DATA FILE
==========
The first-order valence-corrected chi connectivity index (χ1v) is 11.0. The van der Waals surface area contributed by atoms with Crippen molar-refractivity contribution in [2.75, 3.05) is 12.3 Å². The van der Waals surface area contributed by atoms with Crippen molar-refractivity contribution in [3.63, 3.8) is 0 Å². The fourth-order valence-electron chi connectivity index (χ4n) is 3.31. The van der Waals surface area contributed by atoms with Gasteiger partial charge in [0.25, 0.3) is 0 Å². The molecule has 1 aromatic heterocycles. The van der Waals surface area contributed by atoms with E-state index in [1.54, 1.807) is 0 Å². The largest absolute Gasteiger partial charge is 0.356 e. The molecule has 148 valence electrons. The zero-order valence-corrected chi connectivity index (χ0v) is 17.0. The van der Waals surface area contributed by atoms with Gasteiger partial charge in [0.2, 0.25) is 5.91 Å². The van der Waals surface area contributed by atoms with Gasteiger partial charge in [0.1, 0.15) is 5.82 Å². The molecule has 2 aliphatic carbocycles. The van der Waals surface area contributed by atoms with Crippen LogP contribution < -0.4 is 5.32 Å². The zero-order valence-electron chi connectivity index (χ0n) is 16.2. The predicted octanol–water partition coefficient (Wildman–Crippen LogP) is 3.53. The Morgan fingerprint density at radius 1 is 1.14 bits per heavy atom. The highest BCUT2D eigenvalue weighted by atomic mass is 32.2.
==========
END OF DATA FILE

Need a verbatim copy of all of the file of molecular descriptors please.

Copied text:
The first-order valence-corrected chi connectivity index (χ1v) is 11.0. The van der Waals surface area contributed by atoms with Crippen molar-refractivity contribution in [2.75, 3.05) is 12.3 Å². The van der Waals surface area contributed by atoms with Crippen molar-refractivity contribution in [3.63, 3.8) is 0 Å². The fourth-order valence-electron chi connectivity index (χ4n) is 3.31. The van der Waals surface area contributed by atoms with Gasteiger partial charge in [0.25, 0.3) is 0 Å². The molecule has 1 aromatic heterocycles. The van der Waals surface area contributed by atoms with E-state index in [1.54, 1.807) is 0 Å². The largest absolute Gasteiger partial charge is 0.356 e. The molecule has 148 valence electrons. The zero-order valence-corrected chi connectivity index (χ0v) is 17.0. The van der Waals surface area contributed by atoms with Gasteiger partial charge in [0.2, 0.25) is 5.91 Å². The van der Waals surface area contributed by atoms with Gasteiger partial charge in [0.1, 0.15) is 5.82 Å². The molecule has 2 aliphatic carbocycles. The van der Waals surface area contributed by atoms with Crippen LogP contribution < -0.4 is 5.32 Å². The zero-order valence-electron chi connectivity index (χ0n) is 16.2. The predicted octanol–water partition coefficient (Wildman–Crippen LogP) is 3.53. The Morgan fingerprint density at radius 1 is 1.14 bits per heavy atom. The highest BCUT2D eigenvalue weighted by atomic mass is 32.2.